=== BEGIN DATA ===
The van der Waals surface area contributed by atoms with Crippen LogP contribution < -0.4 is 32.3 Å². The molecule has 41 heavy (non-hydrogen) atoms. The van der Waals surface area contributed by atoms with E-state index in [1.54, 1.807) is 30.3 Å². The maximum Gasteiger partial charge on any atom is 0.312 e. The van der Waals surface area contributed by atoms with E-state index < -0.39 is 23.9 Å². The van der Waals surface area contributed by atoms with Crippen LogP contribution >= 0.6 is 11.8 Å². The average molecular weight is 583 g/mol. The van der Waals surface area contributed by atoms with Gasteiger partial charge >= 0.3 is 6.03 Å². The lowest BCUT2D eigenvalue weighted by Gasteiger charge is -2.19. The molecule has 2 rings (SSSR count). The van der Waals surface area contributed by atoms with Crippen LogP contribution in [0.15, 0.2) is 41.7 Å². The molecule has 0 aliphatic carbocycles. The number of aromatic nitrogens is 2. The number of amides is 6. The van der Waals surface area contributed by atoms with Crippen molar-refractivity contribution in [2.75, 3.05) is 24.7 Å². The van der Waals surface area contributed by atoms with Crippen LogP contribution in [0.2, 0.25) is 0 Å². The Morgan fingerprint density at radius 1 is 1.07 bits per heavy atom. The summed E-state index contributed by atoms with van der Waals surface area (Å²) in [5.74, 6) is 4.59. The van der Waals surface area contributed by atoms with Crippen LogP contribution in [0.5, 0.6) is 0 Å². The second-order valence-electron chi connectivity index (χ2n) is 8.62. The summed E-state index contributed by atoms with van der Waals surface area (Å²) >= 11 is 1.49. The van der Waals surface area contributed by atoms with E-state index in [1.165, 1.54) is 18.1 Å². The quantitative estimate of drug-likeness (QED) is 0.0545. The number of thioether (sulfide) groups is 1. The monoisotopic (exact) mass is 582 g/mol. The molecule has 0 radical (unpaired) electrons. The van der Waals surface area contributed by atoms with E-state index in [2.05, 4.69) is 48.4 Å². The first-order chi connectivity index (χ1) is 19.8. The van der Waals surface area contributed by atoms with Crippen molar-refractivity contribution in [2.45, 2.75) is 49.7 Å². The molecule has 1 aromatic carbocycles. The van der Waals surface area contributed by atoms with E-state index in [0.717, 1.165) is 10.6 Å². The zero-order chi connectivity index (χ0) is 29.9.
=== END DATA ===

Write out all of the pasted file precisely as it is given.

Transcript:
The van der Waals surface area contributed by atoms with Crippen LogP contribution < -0.4 is 32.3 Å². The molecule has 41 heavy (non-hydrogen) atoms. The van der Waals surface area contributed by atoms with E-state index in [1.54, 1.807) is 30.3 Å². The maximum Gasteiger partial charge on any atom is 0.312 e. The van der Waals surface area contributed by atoms with E-state index < -0.39 is 23.9 Å². The van der Waals surface area contributed by atoms with Crippen LogP contribution >= 0.6 is 11.8 Å². The average molecular weight is 583 g/mol. The van der Waals surface area contributed by atoms with Gasteiger partial charge >= 0.3 is 6.03 Å². The lowest BCUT2D eigenvalue weighted by Gasteiger charge is -2.19. The molecule has 2 rings (SSSR count). The van der Waals surface area contributed by atoms with Crippen LogP contribution in [0.15, 0.2) is 41.7 Å². The molecule has 0 aliphatic carbocycles. The number of aromatic nitrogens is 2. The number of amides is 6. The van der Waals surface area contributed by atoms with Crippen molar-refractivity contribution in [2.75, 3.05) is 24.7 Å². The van der Waals surface area contributed by atoms with Crippen LogP contribution in [0.2, 0.25) is 0 Å². The Morgan fingerprint density at radius 1 is 1.07 bits per heavy atom. The summed E-state index contributed by atoms with van der Waals surface area (Å²) in [5.74, 6) is 4.59. The van der Waals surface area contributed by atoms with Crippen LogP contribution in [0.5, 0.6) is 0 Å². The second-order valence-electron chi connectivity index (χ2n) is 8.62. The summed E-state index contributed by atoms with van der Waals surface area (Å²) >= 11 is 1.49. The van der Waals surface area contributed by atoms with E-state index in [1.165, 1.54) is 18.1 Å². The quantitative estimate of drug-likeness (QED) is 0.0545. The number of thioether (sulfide) groups is 1. The monoisotopic (exact) mass is 582 g/mol. The molecule has 0 radical (unpaired) electrons. The van der Waals surface area contributed by atoms with E-state index in [2.05, 4.69) is 48.4 Å². The first-order chi connectivity index (χ1) is 19.8. The van der Waals surface area contributed by atoms with Crippen molar-refractivity contribution in [2.45, 2.75) is 49.7 Å². The molecule has 1 aromatic carbocycles. The van der Waals surface area contributed by atoms with E-state index in [0.717, 1.165) is 10.6 Å². The zero-order chi connectivity index (χ0) is 29.9.